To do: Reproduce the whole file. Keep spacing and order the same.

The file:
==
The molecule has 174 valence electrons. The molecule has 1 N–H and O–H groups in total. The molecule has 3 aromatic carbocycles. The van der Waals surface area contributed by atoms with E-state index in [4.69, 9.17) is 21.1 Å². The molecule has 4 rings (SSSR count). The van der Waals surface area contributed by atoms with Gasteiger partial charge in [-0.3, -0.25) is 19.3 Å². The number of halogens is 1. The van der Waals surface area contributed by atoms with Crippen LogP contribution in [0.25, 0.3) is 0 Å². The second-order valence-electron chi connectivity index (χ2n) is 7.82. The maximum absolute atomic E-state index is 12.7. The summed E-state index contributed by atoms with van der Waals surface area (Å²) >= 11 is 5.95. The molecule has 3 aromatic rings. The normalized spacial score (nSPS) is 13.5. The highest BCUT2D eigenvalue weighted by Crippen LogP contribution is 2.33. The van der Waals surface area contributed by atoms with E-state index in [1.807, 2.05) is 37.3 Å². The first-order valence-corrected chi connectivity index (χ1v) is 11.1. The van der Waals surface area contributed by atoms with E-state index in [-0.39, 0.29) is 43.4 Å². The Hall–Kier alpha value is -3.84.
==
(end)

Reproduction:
The molecule has 174 valence electrons. The molecule has 1 N–H and O–H groups in total. The molecule has 3 aromatic carbocycles. The van der Waals surface area contributed by atoms with E-state index in [4.69, 9.17) is 21.1 Å². The molecule has 4 rings (SSSR count). The van der Waals surface area contributed by atoms with Gasteiger partial charge in [-0.3, -0.25) is 19.3 Å². The number of halogens is 1. The van der Waals surface area contributed by atoms with Crippen LogP contribution in [0.25, 0.3) is 0 Å². The second-order valence-electron chi connectivity index (χ2n) is 7.82. The maximum absolute atomic E-state index is 12.7. The summed E-state index contributed by atoms with van der Waals surface area (Å²) >= 11 is 5.95. The molecule has 3 aromatic rings. The normalized spacial score (nSPS) is 13.5. The highest BCUT2D eigenvalue weighted by Crippen LogP contribution is 2.33. The van der Waals surface area contributed by atoms with E-state index in [1.807, 2.05) is 37.3 Å². The first-order valence-corrected chi connectivity index (χ1v) is 11.1. The van der Waals surface area contributed by atoms with E-state index in [-0.39, 0.29) is 43.4 Å². The Hall–Kier alpha value is -3.84.